Usually at this time of the year, we are asking what the Jets are going to do at quarterback for the following season. After all, they have had five different starting quarterbacks on opening weekend in the last seven seasons. But this year is different.
It appears the Jets have landed a long-term solution at quarterback in rookie Sam Darnold. He has been impressive in his past two games, showing why the Jets selected him No. 3 in the draft.
This year’s question is: How do the Jets build around Darnold to help him realize the potential he has shown in his first season?
The Jets need help along the offensive line, at running back and at pass rusher. But they also need to give Darnold better wide receivers to throw to. Robby Anderson has come on strong lately, but he still does not look like a No. 1 receiver. Quincy Enunwa, a pending free agent, has had trouble staying healthy and is more of a complementary receiver. Jermaine Kearse has struggled in his second year with the Jets and will probably be allowed to walk as a free agent.
Jets general manager Mike Maccagnan, if he is kept by the Johnson brothers, needs to figure out how to upgrade at the position, and it will not be easy. The Texans do not have amazing talent on offense around Deshaun Watson except for DeAndre Hopkins, who showed he is one of the best in the NFL against the Jets. Players like Hopkins are hard to find, though.
So what can Maccagnan do?
Here is an early look at the wide receiver options this offseason:
There may be a surprise cut or two in the next three months that bolsters this class. Otherwise, it is uninspiring. Golden Tate is probably the best receiver in the bunch, but he will be 31 by next season and is not considered No. 1 material either. Randall Cobb is a few years younger, but his production has dropped this year as he has battled injuries.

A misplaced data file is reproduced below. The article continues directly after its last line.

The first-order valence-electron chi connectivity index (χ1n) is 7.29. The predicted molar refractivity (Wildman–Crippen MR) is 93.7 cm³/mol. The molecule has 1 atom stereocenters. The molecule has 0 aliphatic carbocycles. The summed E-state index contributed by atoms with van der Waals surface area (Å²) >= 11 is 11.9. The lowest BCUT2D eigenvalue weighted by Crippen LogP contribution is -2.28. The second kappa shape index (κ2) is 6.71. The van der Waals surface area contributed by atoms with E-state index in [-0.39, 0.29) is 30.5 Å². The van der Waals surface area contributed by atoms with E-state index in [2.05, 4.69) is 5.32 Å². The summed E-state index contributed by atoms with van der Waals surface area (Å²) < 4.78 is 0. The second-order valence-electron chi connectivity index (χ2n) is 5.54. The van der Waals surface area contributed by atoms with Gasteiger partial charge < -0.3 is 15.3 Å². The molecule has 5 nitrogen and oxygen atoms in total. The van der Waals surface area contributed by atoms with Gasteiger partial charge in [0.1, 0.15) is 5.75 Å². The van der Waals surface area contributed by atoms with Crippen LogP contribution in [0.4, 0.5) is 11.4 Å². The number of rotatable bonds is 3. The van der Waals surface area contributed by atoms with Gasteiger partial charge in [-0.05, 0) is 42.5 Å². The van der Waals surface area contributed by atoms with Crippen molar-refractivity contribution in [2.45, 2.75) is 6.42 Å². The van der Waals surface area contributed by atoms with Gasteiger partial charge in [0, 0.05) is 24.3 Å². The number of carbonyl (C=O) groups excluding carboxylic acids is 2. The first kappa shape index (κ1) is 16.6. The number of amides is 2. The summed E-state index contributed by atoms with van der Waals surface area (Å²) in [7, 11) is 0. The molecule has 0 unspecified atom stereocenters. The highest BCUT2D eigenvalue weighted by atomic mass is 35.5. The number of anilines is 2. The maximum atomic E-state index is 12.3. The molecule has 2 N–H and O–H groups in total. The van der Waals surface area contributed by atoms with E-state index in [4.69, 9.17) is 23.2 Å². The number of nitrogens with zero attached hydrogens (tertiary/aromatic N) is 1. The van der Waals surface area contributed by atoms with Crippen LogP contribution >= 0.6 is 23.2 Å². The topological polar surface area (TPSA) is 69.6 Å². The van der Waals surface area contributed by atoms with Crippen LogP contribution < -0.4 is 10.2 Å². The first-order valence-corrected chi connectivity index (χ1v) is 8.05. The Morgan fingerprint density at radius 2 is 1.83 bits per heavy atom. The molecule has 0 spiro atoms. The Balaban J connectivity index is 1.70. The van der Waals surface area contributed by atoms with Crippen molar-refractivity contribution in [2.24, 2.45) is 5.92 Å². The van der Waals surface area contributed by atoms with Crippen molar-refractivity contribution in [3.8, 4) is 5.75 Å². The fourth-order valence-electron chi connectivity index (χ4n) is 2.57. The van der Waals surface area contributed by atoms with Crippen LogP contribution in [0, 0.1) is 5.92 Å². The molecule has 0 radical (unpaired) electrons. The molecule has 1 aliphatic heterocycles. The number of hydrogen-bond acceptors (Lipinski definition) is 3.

The rest of the free-agent list is filled with players who have not lived up to their potential or have maxed out as complementary receivers: Devin Funchess, Kelvin Benjamin, Donte Moncrief, John Brown, Tavon Austin, Chris Hogan and Adam Humphries are a few.
Overall, free agency feels like a way the Jets can get a No. 3 or 4 wide receiver, but not a way to get someone to make a big impact.
Look at the list of top receivers in the NFL and most of them were drafted in the first round. There are exceptions — Antonio Brown, Michael Thomas and Adam Thielen — but usually landing a top receiver means taking him in the first round.
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This year’s draft is not projected to be a strong receiver draft. Oklahoma’s Marquise Brown is the only receiver the draft gurus have rated highly at the moment. That could change in four months, but it does not look promising.
The Jets will not be using a top-five pick on a receiver when they need a pass rusher and a left tackle, positions that are best found early in the draft. The only scenario in which the Jets would take a receiver in the first round is if they were to move back in the draft. If they find a quarterback-needy team that wants to move up and offers them a monster trade, then maybe the Jets take a receiver with that new draft position.
Maccagnan could land a receiver later in the draft, but it is a long shot that he can find a top receiver on Day 2 or 3 of the draft.
The Jets have lived off receiver trades over the last decade. Braylon Edwards, Santonio Holmes and Brandon Marshall all came to the Jets in trades and all had productive first seasons.
It is hard to predict who will be on the trade block this offseason, but many times when there are coaching and/or GM changes with teams, players become available. One receiver to keep an eye on is Mike Evans in Tampa Bay. The Buccaneers may be firing coach Dirk Koetter and GM Jason Licht after another disappointing year. Evans signed a monster deal in March and has a $20 million cap figure for 2019. A new regime may be looking to unload that contract. The Jets have the cap space to take it. It just could be the answer to the Jets’ receiver problem.